What's the point of getting a BSN? - page 3

Hi, the only reason I'm asking is because by mid next year, I will have completed a BA in another subject. I have recently gained an interest in nursing but I didn't want to abandon my BA that I've... Read More

  1. by   lilmama007
    Quote from ChristineN
    I think this has gotten out of hand enough. As far as nursing goes, you don't have much more experience than I do. You may be a veteran, and you may have done great things in the military, which is [b]wonderful[b/], and I am greatful for your service. However, when it comes it nursing, I think things need to be based more on actual nursing experience and education.

    You have your ADN I assume since you granduate from your BSN in Aug meaning, your program is 3-5 semesters and you probably only work weekends when there's no doctors around in PEDS? Seriously come on, asthma attacks? are you serious? I can name stuff you can't imagine. Come play in my world for 3 days and see how you feel about REAL NURSING
    Last edit by ElvishDNP on Aug 4, '09 : Reason: removing off-topic input
  2. by   ChristineN
    Quote from lilmama007
    You have your ADN I assume since you granduate from your BSN in Aug meaning, your program is 3-5 semesters and you probably only work weekends when there's no doctors around in PEDS? Seriously come on little girl, asthma attacks? are you serious? I can name stuff you can't imagine. Come play in my world for 3 days and see how you feel about REAL NURSING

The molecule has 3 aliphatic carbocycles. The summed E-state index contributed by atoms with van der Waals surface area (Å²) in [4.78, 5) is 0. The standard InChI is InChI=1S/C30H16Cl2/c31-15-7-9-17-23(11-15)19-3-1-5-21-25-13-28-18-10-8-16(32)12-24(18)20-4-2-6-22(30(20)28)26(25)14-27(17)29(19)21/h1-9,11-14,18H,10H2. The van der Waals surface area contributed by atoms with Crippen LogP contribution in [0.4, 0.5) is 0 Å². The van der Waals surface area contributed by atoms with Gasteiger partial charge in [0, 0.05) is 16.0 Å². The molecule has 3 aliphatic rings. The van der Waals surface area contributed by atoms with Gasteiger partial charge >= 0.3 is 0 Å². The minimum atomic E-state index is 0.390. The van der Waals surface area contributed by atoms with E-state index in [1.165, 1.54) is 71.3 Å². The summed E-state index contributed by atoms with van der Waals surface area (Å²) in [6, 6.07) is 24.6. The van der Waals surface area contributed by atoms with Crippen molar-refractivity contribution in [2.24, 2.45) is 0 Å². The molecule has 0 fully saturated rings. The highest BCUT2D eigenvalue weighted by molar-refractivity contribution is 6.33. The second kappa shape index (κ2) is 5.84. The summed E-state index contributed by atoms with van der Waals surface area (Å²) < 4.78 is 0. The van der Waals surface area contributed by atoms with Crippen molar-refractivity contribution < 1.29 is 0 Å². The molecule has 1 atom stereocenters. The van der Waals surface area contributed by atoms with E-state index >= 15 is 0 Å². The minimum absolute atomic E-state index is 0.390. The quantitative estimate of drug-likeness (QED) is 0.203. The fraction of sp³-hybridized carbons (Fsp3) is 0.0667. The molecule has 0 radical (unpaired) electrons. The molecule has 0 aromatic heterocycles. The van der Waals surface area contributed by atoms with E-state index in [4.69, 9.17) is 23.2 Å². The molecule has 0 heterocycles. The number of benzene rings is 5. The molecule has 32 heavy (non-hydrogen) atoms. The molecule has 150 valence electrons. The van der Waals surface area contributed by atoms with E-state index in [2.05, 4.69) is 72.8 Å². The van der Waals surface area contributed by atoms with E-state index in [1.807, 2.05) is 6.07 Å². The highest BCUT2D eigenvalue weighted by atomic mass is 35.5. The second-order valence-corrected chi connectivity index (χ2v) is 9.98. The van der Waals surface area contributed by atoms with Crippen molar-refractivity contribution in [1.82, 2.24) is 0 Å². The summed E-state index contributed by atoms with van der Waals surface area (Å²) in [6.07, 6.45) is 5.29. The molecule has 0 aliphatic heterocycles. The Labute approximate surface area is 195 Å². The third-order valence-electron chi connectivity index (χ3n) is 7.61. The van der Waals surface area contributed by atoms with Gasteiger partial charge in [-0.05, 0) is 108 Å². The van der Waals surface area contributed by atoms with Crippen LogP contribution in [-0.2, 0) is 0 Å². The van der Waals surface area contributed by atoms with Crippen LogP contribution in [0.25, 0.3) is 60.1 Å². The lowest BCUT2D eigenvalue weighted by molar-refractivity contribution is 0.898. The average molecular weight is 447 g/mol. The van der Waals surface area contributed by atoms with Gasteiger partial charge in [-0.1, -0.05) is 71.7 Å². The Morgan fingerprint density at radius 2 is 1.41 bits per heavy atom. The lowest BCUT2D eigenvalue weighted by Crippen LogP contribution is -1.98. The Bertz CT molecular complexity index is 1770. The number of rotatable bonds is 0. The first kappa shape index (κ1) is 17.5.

Wow. Just wow. Please don't go making assumptions about which you know nothing. I work 3 12 hr shifts a week while attending a BSN program full-time. I work day/nights weekend/weekday. I do it all. As for just asthma attacks, if that's all you think peds is, then you apparently have no idea what all we deal with. DKA's, terminally ill children, chronic illnesses, and more. Please. Don't treat me like just because I'm in school or I work in peds I'm not "good enough."
  3. by   lilmama007
    Quote from ChristineN
    Wow. Just wow. Please don't go making assumptions about which you know nothing. I work 3 12 hr shifts a week while attending a BSN program full-time. I work day/nights weekend/weekday. I do it all. As for just asthma attacks, if that's all you think peds is, then you apparently have no idea what all we deal with. DKA's, terminally ill children, chronic illnesses, and more. Please. Don't treat me like just because I'm in school or I work in peds I'm not "good enough."

    not that you're not "good enough" you haven't seen enough. DKA? seriously, that an everyday occurrence on a med surg floor, terminally ill? come on now, you've gotta do better than that. That sounds skate to me. BUT we are from two different nursing worlds. Those cases may sound complex on your side, but you seriously cant play with what i deal with
  4. by   Silverdragon102
    closing for staff review
  5. by   Silverdragon102
    reopening thread. can we please keep to the topic of the thread what's the point of getting a bsn? and any debates can we please keep it civil and polite as per terms of service
  6. by   LucasRN
    Hi everyone. I think the point of obtaining your BSN is in order to pursue supervisory or teaching positions which will enable you to continue to grow in your nursing profession and help new nurses as they come along. Regardless of how much Life experience you have, or how much emergent nursing you have under your belt, without that piece of paper you will always have a barrier to promotions within the nursing field. Good luck to all, and remember when you stop learning, you stop living.